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Canine Expert Witness to Testify in Negligent Supervision of a Child Case

A judge in Iowa has approved the request of a woman charged with the death of a 4-year-old child who was attacked by a dog while under her care to call a canine behavior expert witness to testify that the defendant could not have known the attack was likely to occur. The judge’s decision granted a pre-trial motion for the criminal case that is scheduled to begin in January, bringing to a close an investigation that began after the deadly attack last April.

Child Killed by Dog While Under Babysitter’s Care

Four-year-old Jordyn Arndt died from injuries suffered during a dog attack that occurred in the home of her babysitter, 24-year-old Jena Marie Wright. Wright was charged with taking care of Jordyn and her 7-year-old brother, Aden, at her home in Prairie City, Iowa on in April of 2013. While at the home, Jordyn was attacked by Jena’s dog, Brutus, an American Staffordshire Terrier. Brutus bit Jordyn in the head and neck area, causing injuries that resulted in the child’s death at a Des Moines hospital the following day.

Jena Wright was arrested and charged with child endangerment causing death as well as neglect or abandonment of a dependent person – two federal crimes that could result in a 35-year prison sentence if she is convicted. Wright is also charged with assault on a peace officer causing bodily injury and interference with official acts for allegedly kicking the arresting officer in the chest during her arrest after the attack.

In order for the prosecution to prove that Wright committed child endangerment and neglect of a dependent person, the state must demonstrate beyond a reasonable doubt that the defendant knew, or should have known, that Brutus had a propensity for aggression that could lead to him attacking Jordyn. As part of her defense, Wright’s attorneys sought the testimony of a canine expert witness to explain to jurors that she might not have known that her animal would become aggressive towards a young child.

Canine Expert Witness Called to Testify About Knowledge of Dog’s Capacity for Violence

Ron Berman, a California based forensics consultant who is an expert in canine temperament, bites, and behavior, has been chosen by Wright’s defense team to take the stand and bolster their claim that the defendant could not have known Brutus would attack Jordyn. Berman was chosen as one of four canine expert witnesses in the United States who has the experience with evaluating dog behavior that qualifies him to offer expert testimony on the subject during a criminal trial. Although the exact nature of Berman’s testimony is unknown, Wright’s attorneys argued his contribution to the trial was relevant because it would support the defense’s argument that the babysitter did not know the dog was violent when she made the decision to leave the children unattended with the animal.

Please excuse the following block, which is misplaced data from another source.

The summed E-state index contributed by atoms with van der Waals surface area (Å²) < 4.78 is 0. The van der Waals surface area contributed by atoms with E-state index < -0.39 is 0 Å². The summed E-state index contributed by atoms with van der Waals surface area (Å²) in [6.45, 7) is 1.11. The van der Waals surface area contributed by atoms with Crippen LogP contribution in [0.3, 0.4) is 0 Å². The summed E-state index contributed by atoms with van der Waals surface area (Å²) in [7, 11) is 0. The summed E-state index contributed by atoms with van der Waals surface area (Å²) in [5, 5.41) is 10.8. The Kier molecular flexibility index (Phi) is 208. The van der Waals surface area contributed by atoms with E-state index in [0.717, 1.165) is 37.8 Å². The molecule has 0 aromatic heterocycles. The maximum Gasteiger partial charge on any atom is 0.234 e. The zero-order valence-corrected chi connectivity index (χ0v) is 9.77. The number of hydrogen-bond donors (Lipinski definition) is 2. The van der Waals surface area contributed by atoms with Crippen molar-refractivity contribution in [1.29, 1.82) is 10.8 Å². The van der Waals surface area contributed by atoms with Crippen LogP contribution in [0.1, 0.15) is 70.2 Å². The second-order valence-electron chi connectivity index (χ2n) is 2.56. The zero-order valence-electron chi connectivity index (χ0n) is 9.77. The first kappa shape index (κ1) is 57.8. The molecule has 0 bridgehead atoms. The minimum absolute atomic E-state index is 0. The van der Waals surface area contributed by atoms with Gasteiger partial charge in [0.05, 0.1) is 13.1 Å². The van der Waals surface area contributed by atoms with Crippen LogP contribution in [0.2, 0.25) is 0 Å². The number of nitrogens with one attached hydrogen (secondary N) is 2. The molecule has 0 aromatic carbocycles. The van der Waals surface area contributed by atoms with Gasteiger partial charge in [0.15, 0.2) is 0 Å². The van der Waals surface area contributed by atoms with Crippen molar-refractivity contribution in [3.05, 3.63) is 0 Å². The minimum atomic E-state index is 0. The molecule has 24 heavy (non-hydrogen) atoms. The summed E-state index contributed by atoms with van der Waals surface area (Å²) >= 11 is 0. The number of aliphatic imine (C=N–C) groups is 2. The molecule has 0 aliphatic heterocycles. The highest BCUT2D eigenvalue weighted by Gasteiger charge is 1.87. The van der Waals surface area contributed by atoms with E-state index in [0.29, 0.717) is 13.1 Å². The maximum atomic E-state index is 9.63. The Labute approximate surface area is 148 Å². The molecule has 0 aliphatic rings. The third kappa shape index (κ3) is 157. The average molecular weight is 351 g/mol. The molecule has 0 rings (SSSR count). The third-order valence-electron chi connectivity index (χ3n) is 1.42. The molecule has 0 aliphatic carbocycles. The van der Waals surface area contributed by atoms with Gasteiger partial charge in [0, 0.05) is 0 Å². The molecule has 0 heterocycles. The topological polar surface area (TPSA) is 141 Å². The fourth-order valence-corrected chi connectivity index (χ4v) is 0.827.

Prosecutors objected to the use of Berman, arguing that his expert testimony was not relevant and would only serve to distract the jury from the important question of whether or not Wright acted negligently by leaving young children alone with a dog. Judge Richard Clogg, however, granted the defense team’s motion because he felt that the canine expert testimony would ensure that Wright received a fair trial that debated all relevant issues, including questions about whether or not she could have known that Brutus had a propensity for violence. As part of his ruling, Judge Clogg agreed to allot $18,000 in public funds to pay for Berman’s expert contribution to the proceedings.

Expert Witnesses and Relevance

Modern standards for admitting expert witness testimony require judges to make determinations about whether or not the proposed contribution would be relevant. Relevant testimony is testimony that informs the court whether the occurrence of a particular fact, or set of facts, is more or less likely, and if an expert is not adding information necessary or helpful to the jury’s determination of whether or not an important fact is true, or is providing testimony that could unfairly prejudice jurors in favor of one side over the other, then a judge could disallow the expert from participating at trial.

If, on the other hand, an expert’s proposed testimony will help jurors determine whether or not the facts presented at trial occurred in such a way that suggests the defendant’s guilt or innocence, the testimony will be relevant. In this case, Mr. Berman’s expert testimony on canine behavior will help jurors determine whether or not the prosecution’s allegation that Wright knew, or should have known, is true. Berman is speaking to a critical alleged fact – that Wright was aware that it was not safe to leave Brutus with two young children – and, as such, his contribution to the trial is relevant.